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The Supreme Court reversed in part the judgment of the court of criminal appeals affirming Defendant's arson conviction but reversing his conviction for presenting a false or fraudulent insurance claim, holding that the proof at trial was sufficient to support Defendant's conviction for presenting a false or fraudulent insurance claim. A jury convicted Defendant of arson and of presenting a false or fraudulent insurance claim in the amount of $10,000 or more but less than $60,000. The court of appeals affirmed Defendant's conviction of arson but concluded that the evidence was insufficient to support the false or fraudulent insurance claim conviction. The Supreme Court reversed, holding that the proof was sufficient to support the jury's conclusion that Defendant violated the false or fraudulent insurance claims statute. View "State v. Mitchell" on Justia Law

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The Supreme Court reversed in part the court of criminal appeals' judgment vacating Defendant's sentence, holding that the amended theft grading statute was properly applied by the trial court even though the offense occurred before the amendment's effective date. In 2016, before Section 5 of the Public Safety Act of 2016 took effect and amended Tenn. Code Ann. 39-14-105, the statute providing for grading of theft offenses, Defendant pleaded guilty to theft of property in the amount of $1,000 or more but not less than $10,000. The conviction was a Class D felony at the time of the offense. The trial court applied the amended version of the statute in sentencing Defendant after the amendment's effective date, which graded theft in the amount of $1,000 or less as a Class A misdemeanor. The court of criminal appeals vacated the sentence and remanded for entry of a sentence reflecting a conviction of a Class D felony. The Supreme Court reversed in part, holding that the Criminal Savings Statute applies to the amendments to section 39-14-105, allowing a defendant convicted of an offense that occurred before the effective date of the Act to be sentenced under the amendments. View "State v. Menke" on Justia Law

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The Supreme Court affirmed the judgment of the court of criminal appeals vacating Defendant's sentence and remanding for entry of a sentence reflecting a conviction of a Class E felony, rather than a Class A misdemeanor, holding that that the trial court exceeded its authority in modifying the offense class and sentence pursuant to the amended version of Tenn. Code. Ann. 39-14-105 following the revocation of Defendant's probation. Before Section 5 of the Public Safety Act of 2016 took effect and amended Tenn. Code Ann. 39-14-105, the statute providing for grading of theft offenses, Defendant pleaded guilty to theft of property in the amount of $500 but less than $1,000. The conviction was a Class E felony at the time of the offense. Following the revocation of Defendant's probation the trial court applied the amended version of section 39-14-105, which graded Defendant's offense as a Class A misdemeanor, and imposed a misdemeanor sentence. The court of criminal appeals vacated the sentence and remanded for entry of a sentence reflecting a conviction of a Class E felony. The Supreme Court affirmed, holding that the trial court erred in modifying the offense class and sentence pursuant to the amended version of the theft grading statute. View "State v. Tolle" on Justia Law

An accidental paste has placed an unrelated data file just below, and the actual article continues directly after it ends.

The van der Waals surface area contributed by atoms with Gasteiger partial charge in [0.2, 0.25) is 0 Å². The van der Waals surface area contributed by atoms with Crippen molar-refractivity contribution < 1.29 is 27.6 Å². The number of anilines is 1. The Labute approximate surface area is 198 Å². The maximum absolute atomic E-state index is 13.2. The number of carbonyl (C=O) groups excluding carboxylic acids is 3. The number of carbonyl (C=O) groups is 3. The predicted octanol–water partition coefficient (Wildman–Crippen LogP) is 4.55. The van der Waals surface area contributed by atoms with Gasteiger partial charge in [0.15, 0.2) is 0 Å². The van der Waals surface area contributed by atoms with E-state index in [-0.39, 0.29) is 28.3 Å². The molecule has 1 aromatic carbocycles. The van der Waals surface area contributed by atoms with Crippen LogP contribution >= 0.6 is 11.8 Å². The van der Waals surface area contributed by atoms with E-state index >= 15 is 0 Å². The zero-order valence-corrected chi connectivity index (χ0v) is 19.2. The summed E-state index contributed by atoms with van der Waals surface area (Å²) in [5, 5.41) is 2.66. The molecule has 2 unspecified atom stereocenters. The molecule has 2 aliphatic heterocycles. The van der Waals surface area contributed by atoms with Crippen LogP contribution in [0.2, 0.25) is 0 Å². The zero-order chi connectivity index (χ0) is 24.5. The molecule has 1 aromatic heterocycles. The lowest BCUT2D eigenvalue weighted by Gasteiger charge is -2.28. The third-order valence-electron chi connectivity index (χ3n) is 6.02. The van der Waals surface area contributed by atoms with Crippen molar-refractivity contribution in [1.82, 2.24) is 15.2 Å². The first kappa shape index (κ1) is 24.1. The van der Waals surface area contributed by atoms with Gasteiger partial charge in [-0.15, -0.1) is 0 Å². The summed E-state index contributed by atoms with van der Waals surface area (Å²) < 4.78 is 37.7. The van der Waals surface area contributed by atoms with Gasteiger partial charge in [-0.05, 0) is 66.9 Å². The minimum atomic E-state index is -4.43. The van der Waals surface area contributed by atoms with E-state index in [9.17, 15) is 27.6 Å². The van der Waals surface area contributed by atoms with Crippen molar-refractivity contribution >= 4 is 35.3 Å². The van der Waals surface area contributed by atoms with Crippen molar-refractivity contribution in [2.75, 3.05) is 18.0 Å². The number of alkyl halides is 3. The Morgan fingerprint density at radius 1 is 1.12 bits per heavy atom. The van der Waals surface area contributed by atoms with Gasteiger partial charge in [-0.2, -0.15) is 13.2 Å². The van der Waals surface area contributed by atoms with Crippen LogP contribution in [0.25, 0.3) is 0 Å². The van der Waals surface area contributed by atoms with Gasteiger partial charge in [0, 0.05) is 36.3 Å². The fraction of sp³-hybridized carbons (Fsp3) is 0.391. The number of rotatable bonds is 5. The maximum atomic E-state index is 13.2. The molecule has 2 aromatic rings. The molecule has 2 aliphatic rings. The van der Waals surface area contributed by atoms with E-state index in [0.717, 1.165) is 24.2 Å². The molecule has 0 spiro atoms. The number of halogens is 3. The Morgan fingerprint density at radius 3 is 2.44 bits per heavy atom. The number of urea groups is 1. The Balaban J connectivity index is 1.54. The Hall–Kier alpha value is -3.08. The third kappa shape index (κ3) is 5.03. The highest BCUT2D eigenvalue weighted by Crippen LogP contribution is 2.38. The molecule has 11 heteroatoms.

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The Supreme Court affirmed the judgment of the court of criminal appeals vacating Defendant's sentence and remanding for entry of a sentence reflecting a conviction of a Class D felony, rather than a Class E felony, holding that the Criminal Savings Statute applies to the amendments to Tenn. Code Ann. 39-14-105. Before Section 5 of the Public Safety Act of 2016 took effect and amended Tenn. Code Ann. 39-14-105, the statute providing for grading of theft offenses, Defendant was convicted of theft of property in the amount of $1,000 or more but not less than $10,000. The conviction was a Class D felony at the time of the offense. The trial court applied the amended version of the statute in sentencing Defendant before the amendment's effective date, which graded theft of more than $1,000 but less than $2,500 as a Class E felony. The court of criminal appeals vacated the sentence and remanded for entry of a sentence reflecting a conviction of a Class D felony. The Supreme Court affirmed, holding (1) the Criminal Savings Statute applies to the amendments to the theft grading statute, section 39-14-105; and (2) the trial court erred in sentencing Defendant under the amended version of the statute prior to its effective date. View "State v. Keese" on Justia Law

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The Supreme Court reversed the decision of the court of criminal appeals affirming the judgment of the trial court granting Defendants' motion to suppress, holding that the warrantless search of a probationer's residence who is subject to a search condition does not require officers to have reasonable suspicion of illegal activity prior to conducting the search. Law enforcement conducted a warrantless search of the residence of a probationer and her husband, resulting in the discovery of illegal drugs and drug-related contraband. Pursuant to probation conditions imposed in a previous case, the probationer had agreed to a warrantless search of her person, property, or vehicle at any time. In affirming the trial court's decision to grant Defendants' motion to suppress, the court of criminal appeals concluded that the State was required to have reasonable suspicion to support the probation search and that the State lacked such suspicion in this case. The Supreme Court reversed, holding (1) because of the probation conditions to which the probationer was subject, the probation search of portions of the probationer's residence was constitutionally allowable; and (2) the search of probationer's husband's personal belongings located within Defendants' shared bedroom was proper pursuant to the doctrine of common authority. View "State v. Hamm" on Justia Law